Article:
By Associated Press
CHICAGO (AP) — As Donald Trump’s presidency winds down, his administration is ratcheting up the pace of federal executions despite a surge of coronavirus cases in prisons, announcing plans for five starting Thursday and concluding just days before the Jan. 20 inauguration of President-elect Joe Biden.
If the five go off as planned, it will make 13 executions since July when the Republican administration resumed putting inmates to death after a 17-year hiatus and will cement Trump’s legacy as the most prolific execution president in over 130 years. He’ll leave office having executed about a quarter of all federal death-row prisoners, despite waning support for capital punishment among both Democrats and Republicans.
In a recent interview with The Associated Press, Attorney General William Barr defended the extension of executions into the post-election period, saying he’ll likely schedule more before he departs the Justice Department. A Biden administration, he said, should keep it up.
“I think the way to stop the death penalty is to repeal the death penalty,” Barr said. “But if you ask juries to impose and juries impose it, then it should be carried out.”
The plan breaks a tradition of lame-duck presidents deferring to incoming presidents on policy about which they differ so starkly, said Robert Dunham, director of the non-partisan Death Penalty Information Center. Biden, a Democrat, is a death penalty foe, and his spokesman told the AP that he’d work to end the death penalty when he is in office.
“It’s hard to understand why anybody at this stage of a presidency feels compelled to kill this many people … especially when the American public voted for someone else to replace you and that person has said he opposes the death penalty,” Dunham said. “This is a complete historical aberration.”
Not since the waning days of Grover Cleveland’s presidency in the late 1800s has the U.S. government executed federal inmates during a presidential transition, Dunham said. Cleveland’s was also the last presidency during which the number of civilians executed federally was in the double digits in a year, with 14 executed in 1896.
Anti-death penalty groups want Biden to lobby harder for a halt to the flurry of pre-inaugural executions, though Biden can’t do much to stop them, especially considering Trump won’t even concede he lost the election and is spreading baseless claims of voting fraud.
The issue is an uncomfortable one for Biden given his past support for capital punishment and his central role crafting a 1994 crime bill that added 60 federal crimes for which someone could be put to death.
Activists say the bill, which Biden has since agreed was flawed, puts added pressure on him to act.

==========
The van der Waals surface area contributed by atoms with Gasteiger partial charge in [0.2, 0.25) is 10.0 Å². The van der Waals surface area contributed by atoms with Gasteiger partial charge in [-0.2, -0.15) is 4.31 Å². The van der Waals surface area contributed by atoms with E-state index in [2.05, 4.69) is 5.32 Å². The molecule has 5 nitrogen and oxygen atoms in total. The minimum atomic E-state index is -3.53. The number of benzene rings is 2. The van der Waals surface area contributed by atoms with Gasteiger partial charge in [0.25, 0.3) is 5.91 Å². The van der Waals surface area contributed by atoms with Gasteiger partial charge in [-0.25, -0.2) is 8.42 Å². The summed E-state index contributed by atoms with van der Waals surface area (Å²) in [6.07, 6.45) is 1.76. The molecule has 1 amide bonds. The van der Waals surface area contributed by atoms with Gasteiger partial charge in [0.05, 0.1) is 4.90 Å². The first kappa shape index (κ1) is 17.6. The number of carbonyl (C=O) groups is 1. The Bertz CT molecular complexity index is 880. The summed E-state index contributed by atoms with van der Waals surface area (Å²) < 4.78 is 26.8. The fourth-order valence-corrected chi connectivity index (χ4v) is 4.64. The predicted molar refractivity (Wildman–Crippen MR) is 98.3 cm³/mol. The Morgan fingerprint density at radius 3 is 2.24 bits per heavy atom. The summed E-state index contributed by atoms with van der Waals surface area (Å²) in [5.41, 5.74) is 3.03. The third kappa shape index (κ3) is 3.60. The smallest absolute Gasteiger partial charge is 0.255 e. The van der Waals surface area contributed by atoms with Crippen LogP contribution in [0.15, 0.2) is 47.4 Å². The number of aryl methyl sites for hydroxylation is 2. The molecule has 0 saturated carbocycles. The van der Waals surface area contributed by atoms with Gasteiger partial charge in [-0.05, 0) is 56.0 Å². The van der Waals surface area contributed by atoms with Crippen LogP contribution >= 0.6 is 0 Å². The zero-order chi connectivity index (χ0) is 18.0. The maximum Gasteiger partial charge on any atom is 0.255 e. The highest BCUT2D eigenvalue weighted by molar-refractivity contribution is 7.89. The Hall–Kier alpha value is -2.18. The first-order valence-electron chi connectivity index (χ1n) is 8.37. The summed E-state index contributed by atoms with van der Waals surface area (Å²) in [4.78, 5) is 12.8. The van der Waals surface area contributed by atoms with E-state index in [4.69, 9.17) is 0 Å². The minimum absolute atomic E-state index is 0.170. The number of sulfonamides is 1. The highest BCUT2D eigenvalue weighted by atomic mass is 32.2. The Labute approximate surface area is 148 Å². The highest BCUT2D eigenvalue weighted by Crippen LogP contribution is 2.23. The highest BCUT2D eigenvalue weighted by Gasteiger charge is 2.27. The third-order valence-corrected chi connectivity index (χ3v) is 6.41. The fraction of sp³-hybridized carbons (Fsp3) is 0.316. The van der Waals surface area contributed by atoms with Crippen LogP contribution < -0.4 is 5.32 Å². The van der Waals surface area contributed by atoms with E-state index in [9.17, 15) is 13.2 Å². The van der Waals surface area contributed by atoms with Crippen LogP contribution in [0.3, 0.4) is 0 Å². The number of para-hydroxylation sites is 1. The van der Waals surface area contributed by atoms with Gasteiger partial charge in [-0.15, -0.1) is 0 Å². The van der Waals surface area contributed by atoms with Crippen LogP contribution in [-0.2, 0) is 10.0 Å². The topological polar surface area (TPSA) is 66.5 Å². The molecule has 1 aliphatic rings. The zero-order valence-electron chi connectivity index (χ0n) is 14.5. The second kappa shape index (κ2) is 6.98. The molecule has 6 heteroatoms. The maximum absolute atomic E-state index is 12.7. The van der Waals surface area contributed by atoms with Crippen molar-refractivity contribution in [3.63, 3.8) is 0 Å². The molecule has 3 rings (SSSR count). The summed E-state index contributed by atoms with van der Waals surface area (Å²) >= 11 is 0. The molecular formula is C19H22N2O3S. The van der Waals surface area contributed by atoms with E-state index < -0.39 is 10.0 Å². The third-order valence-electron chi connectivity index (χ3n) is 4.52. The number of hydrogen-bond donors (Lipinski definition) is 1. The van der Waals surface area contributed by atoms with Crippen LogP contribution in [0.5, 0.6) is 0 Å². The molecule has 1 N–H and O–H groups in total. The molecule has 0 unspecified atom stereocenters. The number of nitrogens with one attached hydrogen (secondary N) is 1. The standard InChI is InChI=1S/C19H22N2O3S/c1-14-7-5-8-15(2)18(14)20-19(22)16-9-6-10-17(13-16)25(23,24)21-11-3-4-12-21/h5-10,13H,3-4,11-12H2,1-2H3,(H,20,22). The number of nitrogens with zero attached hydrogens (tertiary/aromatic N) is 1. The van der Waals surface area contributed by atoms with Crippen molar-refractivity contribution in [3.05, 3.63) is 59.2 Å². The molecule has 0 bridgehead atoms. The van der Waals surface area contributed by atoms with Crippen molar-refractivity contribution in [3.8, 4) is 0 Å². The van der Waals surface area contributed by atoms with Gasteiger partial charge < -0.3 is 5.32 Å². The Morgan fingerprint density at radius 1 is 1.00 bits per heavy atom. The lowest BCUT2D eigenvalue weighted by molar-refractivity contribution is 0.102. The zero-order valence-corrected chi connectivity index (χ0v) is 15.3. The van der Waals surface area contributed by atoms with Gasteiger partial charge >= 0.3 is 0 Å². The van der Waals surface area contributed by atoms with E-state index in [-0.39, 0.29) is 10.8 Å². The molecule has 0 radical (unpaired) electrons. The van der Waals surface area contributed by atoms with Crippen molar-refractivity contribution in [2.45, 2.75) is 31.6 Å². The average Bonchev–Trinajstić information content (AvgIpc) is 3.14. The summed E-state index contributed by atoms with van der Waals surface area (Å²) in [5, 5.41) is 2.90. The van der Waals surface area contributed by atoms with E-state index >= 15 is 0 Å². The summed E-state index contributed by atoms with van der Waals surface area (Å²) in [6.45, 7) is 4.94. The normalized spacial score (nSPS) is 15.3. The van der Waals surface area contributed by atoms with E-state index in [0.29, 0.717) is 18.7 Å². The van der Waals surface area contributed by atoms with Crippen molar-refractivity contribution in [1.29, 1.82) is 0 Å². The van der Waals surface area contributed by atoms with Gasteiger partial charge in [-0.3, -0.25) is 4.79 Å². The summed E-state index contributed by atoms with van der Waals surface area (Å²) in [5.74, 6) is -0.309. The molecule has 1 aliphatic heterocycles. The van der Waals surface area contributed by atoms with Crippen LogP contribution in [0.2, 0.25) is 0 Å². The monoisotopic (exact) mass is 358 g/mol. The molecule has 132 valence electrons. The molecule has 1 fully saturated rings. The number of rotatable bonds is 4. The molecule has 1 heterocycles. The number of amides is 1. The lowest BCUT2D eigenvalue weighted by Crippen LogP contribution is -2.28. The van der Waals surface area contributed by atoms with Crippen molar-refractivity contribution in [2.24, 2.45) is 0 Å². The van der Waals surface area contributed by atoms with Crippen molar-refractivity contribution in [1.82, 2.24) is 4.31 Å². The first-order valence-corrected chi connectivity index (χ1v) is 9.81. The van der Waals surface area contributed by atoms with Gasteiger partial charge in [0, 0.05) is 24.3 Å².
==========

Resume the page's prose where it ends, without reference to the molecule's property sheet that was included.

“He is acknowledging the sins” of the past, said Abraham Bonowitz, Death Penalty Action’s director. “Now he’s got to fix it.”
Several inmates already executed on death row were convicted under provisions of that bill, including ones that made kidnappings and carjackings resulting in death federal capital offenses.
The race of those set to die buttresses criticism that the bill disproportionately impacted Black people. Four of the five set to die over the next few weeks are Black. The fifth, Lisa Montgomery, is white. Convicted of killing a pregnant woman and cutting out the baby alive, she is the only female of the 61 inmates who were on death row when executions resumed, and she would be the first woman to be executed federally in nearly six decades.
The executions so far this year have been by lethal injection at a U.S. penitentiary in Terre Haute, Indiana, where all federal executions take place. The drug used to carry out the sentences is sparse. The Justice Department recently updated protocols to allow for executions by firing squad and poison gas, though it’s unclear if those methods might be used in coming weeks.
The concern about moving forward with executions in the middle of a pandemic — as the Bureau of Prisons struggles with an exploding number of virus cases at prisons across the country — heightened further on Monday when the Justice Department disclosed that some members of the execution team had tested positive for the virus.
The disclosure was made in a court filing by lawyers for two inmates at the prison complex, saying the Justice Department informed them that some of the members of the team — among the nearly 100 people are typically brought in to assist in various tasks during each execution — had tested positive for coronavirus after the last execution.